Study: Closing the Blinds During Sleep Protects Health

Zee added that the results indicate that a similar effect is also present when exposure to light occurs during nighttime sleep.

A new Northwestern Medicine study found that exposure to the slightest ambient lighting during nighttime sleep harms cardiovascular function during sleep and increases insulin resistance the following morning compared to sleeping in a dimly lit room.

“The results from this study demonstrate that just a single night of exposure to moderate room lighting during sleep can impair glucose and cardiovascular regulation, which are risk factors for heart disease, diabetes and metabolic syndrome,” said senior study author Phyllis Zee, MD, PhD, chief of sleep medicine at Northwestern University Feinberg School of Medicine and a Northwestern Medicine physician, in a press release. “It’s important for people to avoid or minimize the amount of light exposure during sleep.”

Zee added that the results indicate that a similar effect is also present when exposure to light occurs during nighttime sleep.

“We showed your heart rate increases when you sleep in a moderately lit room,” said co-first author Daniela Grimaldi, MD, research assistant professor of neurology at Northwestern, in a press release. “Even though you are asleep, your autonomic nervous system is activated. That’s bad. Usually, your heart rate together with other cardiovascular parameters are lower at night and higher during the day.”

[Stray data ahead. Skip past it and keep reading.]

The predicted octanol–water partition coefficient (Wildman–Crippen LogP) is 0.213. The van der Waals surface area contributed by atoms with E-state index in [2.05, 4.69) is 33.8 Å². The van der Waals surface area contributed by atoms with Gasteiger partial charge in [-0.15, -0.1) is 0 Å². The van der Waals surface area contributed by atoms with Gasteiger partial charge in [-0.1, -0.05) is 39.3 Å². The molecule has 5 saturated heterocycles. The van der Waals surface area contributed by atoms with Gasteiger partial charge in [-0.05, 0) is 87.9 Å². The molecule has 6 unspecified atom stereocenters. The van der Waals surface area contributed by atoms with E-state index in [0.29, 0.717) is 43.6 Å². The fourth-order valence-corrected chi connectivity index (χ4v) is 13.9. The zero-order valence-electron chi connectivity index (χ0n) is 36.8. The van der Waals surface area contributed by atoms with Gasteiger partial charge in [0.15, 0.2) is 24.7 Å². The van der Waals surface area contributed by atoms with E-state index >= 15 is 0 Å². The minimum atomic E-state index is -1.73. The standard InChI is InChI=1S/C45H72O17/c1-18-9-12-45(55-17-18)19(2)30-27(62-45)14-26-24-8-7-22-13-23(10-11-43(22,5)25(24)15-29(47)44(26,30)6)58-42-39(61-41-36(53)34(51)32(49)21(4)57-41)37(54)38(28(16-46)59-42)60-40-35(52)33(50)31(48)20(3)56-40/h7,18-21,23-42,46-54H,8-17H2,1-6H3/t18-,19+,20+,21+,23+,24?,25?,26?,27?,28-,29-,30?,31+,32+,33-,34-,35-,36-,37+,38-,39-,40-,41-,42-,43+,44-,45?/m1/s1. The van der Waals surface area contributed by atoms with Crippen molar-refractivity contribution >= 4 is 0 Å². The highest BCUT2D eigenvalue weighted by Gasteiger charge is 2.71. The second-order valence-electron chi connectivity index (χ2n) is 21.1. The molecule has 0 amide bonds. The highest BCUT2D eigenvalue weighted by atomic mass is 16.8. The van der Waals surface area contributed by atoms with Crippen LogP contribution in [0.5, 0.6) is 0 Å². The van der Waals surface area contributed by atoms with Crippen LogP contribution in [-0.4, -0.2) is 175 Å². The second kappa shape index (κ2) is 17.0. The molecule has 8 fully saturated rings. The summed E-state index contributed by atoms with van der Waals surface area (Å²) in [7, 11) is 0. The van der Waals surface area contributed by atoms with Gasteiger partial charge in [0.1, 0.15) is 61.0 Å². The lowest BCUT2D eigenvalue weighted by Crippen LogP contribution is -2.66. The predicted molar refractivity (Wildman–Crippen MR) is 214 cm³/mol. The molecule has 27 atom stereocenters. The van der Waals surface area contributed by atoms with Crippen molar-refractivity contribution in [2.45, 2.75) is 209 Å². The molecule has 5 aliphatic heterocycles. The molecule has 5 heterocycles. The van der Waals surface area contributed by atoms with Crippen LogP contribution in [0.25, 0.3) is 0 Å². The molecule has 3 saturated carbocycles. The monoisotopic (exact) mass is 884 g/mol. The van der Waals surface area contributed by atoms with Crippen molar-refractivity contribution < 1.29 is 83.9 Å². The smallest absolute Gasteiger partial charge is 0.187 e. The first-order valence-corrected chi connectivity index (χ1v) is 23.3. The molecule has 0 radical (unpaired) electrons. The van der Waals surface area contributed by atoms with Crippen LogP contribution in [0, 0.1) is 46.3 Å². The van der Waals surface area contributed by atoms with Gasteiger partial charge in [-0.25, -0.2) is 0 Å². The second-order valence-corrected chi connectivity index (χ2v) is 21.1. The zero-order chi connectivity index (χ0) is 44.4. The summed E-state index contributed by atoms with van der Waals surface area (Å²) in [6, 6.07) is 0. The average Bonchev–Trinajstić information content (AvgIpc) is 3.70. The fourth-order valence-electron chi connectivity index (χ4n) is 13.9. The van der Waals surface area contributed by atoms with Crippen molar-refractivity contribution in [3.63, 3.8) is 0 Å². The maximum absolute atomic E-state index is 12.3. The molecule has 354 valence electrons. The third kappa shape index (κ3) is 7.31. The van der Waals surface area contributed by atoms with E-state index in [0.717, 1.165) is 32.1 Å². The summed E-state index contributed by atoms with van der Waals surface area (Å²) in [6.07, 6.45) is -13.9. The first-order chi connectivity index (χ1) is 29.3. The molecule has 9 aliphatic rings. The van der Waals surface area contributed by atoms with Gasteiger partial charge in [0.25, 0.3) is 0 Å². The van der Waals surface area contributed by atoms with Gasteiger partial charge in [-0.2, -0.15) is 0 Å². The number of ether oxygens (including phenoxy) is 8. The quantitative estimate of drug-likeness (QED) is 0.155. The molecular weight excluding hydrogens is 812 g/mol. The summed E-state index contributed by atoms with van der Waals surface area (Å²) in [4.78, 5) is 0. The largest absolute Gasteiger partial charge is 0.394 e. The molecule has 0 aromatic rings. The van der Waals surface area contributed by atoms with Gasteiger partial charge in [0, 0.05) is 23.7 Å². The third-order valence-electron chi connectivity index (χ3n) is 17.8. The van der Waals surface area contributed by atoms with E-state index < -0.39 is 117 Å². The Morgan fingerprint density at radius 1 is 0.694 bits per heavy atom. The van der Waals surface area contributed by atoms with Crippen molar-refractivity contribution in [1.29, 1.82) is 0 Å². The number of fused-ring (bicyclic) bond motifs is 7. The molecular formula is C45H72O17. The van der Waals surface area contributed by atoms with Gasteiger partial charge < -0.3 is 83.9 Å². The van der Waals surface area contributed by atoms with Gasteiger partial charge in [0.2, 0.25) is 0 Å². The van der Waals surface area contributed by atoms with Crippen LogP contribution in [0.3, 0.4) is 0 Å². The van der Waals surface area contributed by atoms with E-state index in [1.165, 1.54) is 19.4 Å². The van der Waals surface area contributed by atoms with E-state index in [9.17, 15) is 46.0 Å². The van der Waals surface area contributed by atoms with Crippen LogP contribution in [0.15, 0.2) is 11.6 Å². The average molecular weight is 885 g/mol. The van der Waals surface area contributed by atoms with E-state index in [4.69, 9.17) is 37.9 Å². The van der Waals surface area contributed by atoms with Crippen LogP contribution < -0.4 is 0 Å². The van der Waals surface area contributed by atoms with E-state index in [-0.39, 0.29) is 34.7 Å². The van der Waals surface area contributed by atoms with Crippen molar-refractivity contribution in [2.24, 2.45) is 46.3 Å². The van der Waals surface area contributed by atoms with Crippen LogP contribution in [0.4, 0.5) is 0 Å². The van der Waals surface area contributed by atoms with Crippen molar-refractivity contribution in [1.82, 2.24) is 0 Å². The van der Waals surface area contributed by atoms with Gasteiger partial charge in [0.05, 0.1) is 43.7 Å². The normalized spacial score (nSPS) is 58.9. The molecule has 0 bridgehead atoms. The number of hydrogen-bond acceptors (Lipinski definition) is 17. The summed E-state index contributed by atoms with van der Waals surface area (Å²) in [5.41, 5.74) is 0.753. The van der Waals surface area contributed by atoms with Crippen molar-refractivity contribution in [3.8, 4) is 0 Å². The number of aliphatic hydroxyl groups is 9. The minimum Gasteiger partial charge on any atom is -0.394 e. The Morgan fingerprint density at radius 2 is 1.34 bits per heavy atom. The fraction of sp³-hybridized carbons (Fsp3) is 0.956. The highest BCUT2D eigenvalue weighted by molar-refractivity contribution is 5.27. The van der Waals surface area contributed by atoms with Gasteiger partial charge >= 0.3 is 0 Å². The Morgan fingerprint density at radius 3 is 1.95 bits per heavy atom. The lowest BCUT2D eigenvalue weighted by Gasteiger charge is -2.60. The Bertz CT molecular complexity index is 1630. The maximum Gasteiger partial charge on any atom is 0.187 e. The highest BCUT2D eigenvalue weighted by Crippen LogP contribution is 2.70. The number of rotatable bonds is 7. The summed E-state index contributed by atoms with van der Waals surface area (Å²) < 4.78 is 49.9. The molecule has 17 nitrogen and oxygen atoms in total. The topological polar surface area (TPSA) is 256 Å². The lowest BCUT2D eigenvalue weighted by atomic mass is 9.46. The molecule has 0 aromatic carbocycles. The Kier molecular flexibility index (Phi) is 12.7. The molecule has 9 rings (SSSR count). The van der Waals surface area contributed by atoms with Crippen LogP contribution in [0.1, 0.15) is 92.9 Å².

The study authors found that insulin resistance occurred the morning after people slept in a light room, which means that the cells in the muscles, fat, and liver do not respond well to insulin and cannot use glucose from blood for energy.

“Now we are showing a mechanism that might be fundamental to explain why this happens. We show it’s affecting your ability to regulate glucose,” Zee said in a press release.

Artificial light exposure at night during sleep is very common, either from indoor light emitting devices or from sources outside the home, specifically in large urban areas. Additionally, a significant proportion of individuals sleep with a bedside lamp on, with a light on in the bedroom, and/or the television on.

“In addition to sleep, nutrition and exercise, light exposure during the daytime is an important factor for health, but during the night we show that even modest intensity of light can impair measures of heart and endocrine health,” said co-first author Ivy Mason, MD, who at the time of the study was post-doctoral fellow at Northwestern and now is a research fellow at Harvard Medical School, in a press release.

REFERENCE

Close the blinds during sleep to protect your health. Northwestern Now. March 14, 2022. Accessed April 18, 2022. https://news.northwestern.edu/stories/2022/03/close-the-blinds-during-sleep-to-protect-your-health/#:~:text=Exposure%20to%20even%20moderate%20ambient,a%20new%20Northwestern%20Medicine%20study

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